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Finding walks in your local area

Exhausted all your local routes during the covid lockdowns?

Bored of the same old dog walk?

Are your children fed up with the same country park?

If you feel like you've walked every local park, footpath and suggested route, how do you keep it feeling fresh and new. I have a few tips and ideas to help

Campbell Park, Milton Keynes, Photo by Walks with Kerry

Tip #1

My go to app is OS Maps. I pay for the premium version of this because I use it so often, but the free version has plenty of great features. Here you can plan your own route or search for other routes that others have recorded or mapped nearby.

If you do pay for the premium version they have a great 3D fly through on the desktop. I found this really handy when I was still learning about things like elevation and distance and how they impact timings and energy levels.

For general route ideas I will also look at Komoot, AllTrails and Outdoor Active.

For me personally, I haven't found them very user friendly when navigating out and about. Also some of the walks are heavily repeated especially in Komoot. However, they are a great source of initial ideas.

Tip #2
Local Groups

There are lots of great local groups ran by associations such as The Ramblers, local sports centres and fitness groups, and if you're up for the challenge the Long Distance Walking Association (LDWA) run lots of longer walks.

These are a great way to discover new routes without the challenge of route planning. Its also a great chance to meet like minded walkers and learn about things as you go like local flora and fauna or even better great coffee and cake stops!

Tip #3
Your Local Libary & Council

Your local library is a wealth of knowledge and one that I feel we should be careful not to underuse for fear they won't exist in the future. They can provide you with anything from leaflets on local walks through to loaning out an OS Map.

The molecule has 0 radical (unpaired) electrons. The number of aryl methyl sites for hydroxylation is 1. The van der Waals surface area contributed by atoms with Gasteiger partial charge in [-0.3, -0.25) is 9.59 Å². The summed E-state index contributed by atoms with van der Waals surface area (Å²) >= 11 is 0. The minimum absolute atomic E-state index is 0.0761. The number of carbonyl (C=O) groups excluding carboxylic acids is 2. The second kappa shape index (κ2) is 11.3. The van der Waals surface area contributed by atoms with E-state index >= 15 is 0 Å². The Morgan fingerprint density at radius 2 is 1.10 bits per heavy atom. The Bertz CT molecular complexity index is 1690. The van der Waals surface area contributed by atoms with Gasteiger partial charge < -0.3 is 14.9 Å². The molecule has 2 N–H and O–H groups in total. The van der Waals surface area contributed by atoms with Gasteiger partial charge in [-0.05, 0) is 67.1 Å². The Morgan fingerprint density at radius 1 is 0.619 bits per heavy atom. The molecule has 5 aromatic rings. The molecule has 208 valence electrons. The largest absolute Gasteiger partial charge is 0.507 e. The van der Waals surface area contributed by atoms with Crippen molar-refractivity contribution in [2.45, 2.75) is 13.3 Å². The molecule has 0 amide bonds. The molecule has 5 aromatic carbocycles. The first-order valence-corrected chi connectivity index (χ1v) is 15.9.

Councils and local parks trusts have a variety of information for getting out and about in your local area. From mapped walks that you can follow via a written description, signposted walks of interest and guided walks in the local area that usually are free or nominally priced.

Tip #4
Traditional Publications & Online Offerings

There are some great magazines that share local and national routes. A favourite of mine is Trail Magazine. I get this one free via my Kindle subscription and I've seen copies in my local library so its worth checking if you have access to it already. A lot of the times they share the GPX of their walks so you can follow along by downloading the file and using it via apps like OS Maps.

Social media accounts and blogs of walkers are also great sources of local and national walks. Keep an eye out on here as I hope to share more of my walks as I go.

Finally another great online source for ideas is the National Trust. They put out a variety of walks that cover their ground, passing areas of historical, cultural and natural world interests.

Tip #5
Book A Walk With A Walk Leader

The Mountain Training Association provide training for walk leaders from Lowland Terrain through to Winter Mountain Leader. This means you know by booking a guided walk with one of these guys they know their terrain and have equipped themselves with a wealth of skills. They can help you to plan, navigate and support you out on unknown ground, however challenging or relaxing that ground might be.

They can also help support you to take on a new challenge beyond your local area, maybe a UK mountain or a remote moorland walk.

Tip #6
Book A Course

What If you've tried all these and its not enough?

What about booking a navigation course. Lots of walk leaders and navigation experts offer a variety of courses. They range from just a few hours to get you familiar with a map and compass, through to the NNAS Navigation Scheme. That way you can get off the beaten track and feel confident creating and navigating your own walks.

And don't forget to check back here!! I will add more of my own walks for inspiration or come and join me on one of my own upcoming walks.


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